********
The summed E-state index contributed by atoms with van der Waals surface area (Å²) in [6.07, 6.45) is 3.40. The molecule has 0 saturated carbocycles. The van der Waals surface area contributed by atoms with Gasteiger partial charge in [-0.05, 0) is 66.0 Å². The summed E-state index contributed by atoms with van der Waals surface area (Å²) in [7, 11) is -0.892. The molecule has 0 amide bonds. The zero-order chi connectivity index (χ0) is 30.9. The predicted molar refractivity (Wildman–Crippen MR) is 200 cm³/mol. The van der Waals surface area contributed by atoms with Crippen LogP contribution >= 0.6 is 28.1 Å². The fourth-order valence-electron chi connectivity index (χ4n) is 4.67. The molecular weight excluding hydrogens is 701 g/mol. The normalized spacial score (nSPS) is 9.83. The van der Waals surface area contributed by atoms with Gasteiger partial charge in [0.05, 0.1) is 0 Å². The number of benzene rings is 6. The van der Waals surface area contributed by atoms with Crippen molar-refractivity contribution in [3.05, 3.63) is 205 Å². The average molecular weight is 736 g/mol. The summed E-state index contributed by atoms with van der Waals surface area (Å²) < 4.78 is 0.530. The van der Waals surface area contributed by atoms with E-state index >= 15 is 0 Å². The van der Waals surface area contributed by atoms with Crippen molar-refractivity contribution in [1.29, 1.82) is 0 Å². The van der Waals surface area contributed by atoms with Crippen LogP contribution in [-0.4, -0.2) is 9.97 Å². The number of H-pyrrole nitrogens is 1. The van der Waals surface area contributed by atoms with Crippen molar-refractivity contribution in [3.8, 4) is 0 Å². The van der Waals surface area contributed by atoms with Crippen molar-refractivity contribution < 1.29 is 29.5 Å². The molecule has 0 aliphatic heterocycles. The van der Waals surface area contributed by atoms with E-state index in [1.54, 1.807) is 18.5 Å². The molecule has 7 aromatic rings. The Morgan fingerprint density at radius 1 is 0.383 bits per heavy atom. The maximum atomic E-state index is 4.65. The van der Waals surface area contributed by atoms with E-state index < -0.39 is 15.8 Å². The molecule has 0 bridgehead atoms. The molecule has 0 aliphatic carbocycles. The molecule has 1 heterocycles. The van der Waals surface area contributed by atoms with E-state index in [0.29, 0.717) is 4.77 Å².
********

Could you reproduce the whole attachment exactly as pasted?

The summed E-state index contributed by atoms with van der Waals surface area (Å²) in [6.07, 6.45) is 3.40. The molecule has 0 saturated carbocycles. The van der Waals surface area contributed by atoms with Gasteiger partial charge in [-0.05, 0) is 66.0 Å². The summed E-state index contributed by atoms with van der Waals surface area (Å²) in [7, 11) is -0.892. The molecule has 0 amide bonds. The zero-order chi connectivity index (χ0) is 30.9. The predicted molar refractivity (Wildman–Crippen MR) is 200 cm³/mol. The van der Waals surface area contributed by atoms with Crippen LogP contribution >= 0.6 is 28.1 Å². The fourth-order valence-electron chi connectivity index (χ4n) is 4.67. The molecular weight excluding hydrogens is 701 g/mol. The normalized spacial score (nSPS) is 9.83. The van der Waals surface area contributed by atoms with Gasteiger partial charge in [0.05, 0.1) is 0 Å². The number of benzene rings is 6. The van der Waals surface area contributed by atoms with Crippen molar-refractivity contribution in [3.05, 3.63) is 205 Å². The average molecular weight is 736 g/mol. The summed E-state index contributed by atoms with van der Waals surface area (Å²) < 4.78 is 0.530. The van der Waals surface area contributed by atoms with E-state index >= 15 is 0 Å². The van der Waals surface area contributed by atoms with Crippen molar-refractivity contribution in [1.29, 1.82) is 0 Å². The van der Waals surface area contributed by atoms with Crippen LogP contribution in [-0.4, -0.2) is 9.97 Å². The number of H-pyrrole nitrogens is 1. The van der Waals surface area contributed by atoms with Crippen molar-refractivity contribution in [3.8, 4) is 0 Å². The van der Waals surface area contributed by atoms with Crippen molar-refractivity contribution < 1.29 is 29.5 Å². The molecule has 0 aliphatic heterocycles. The van der Waals surface area contributed by atoms with E-state index in [1.54, 1.807) is 18.5 Å². The molecule has 7 aromatic rings. The Morgan fingerprint density at radius 1 is 0.383 bits per heavy atom. The maximum atomic E-state index is 4.65. The van der Waals surface area contributed by atoms with E-state index < -0.39 is 15.8 Å². The molecule has 0 bridgehead atoms. The molecule has 0 aliphatic carbocycles. The molecule has 1 heterocycles. The van der Waals surface area contributed by atoms with E-state index in [0.29, 0.717) is 4.77 Å².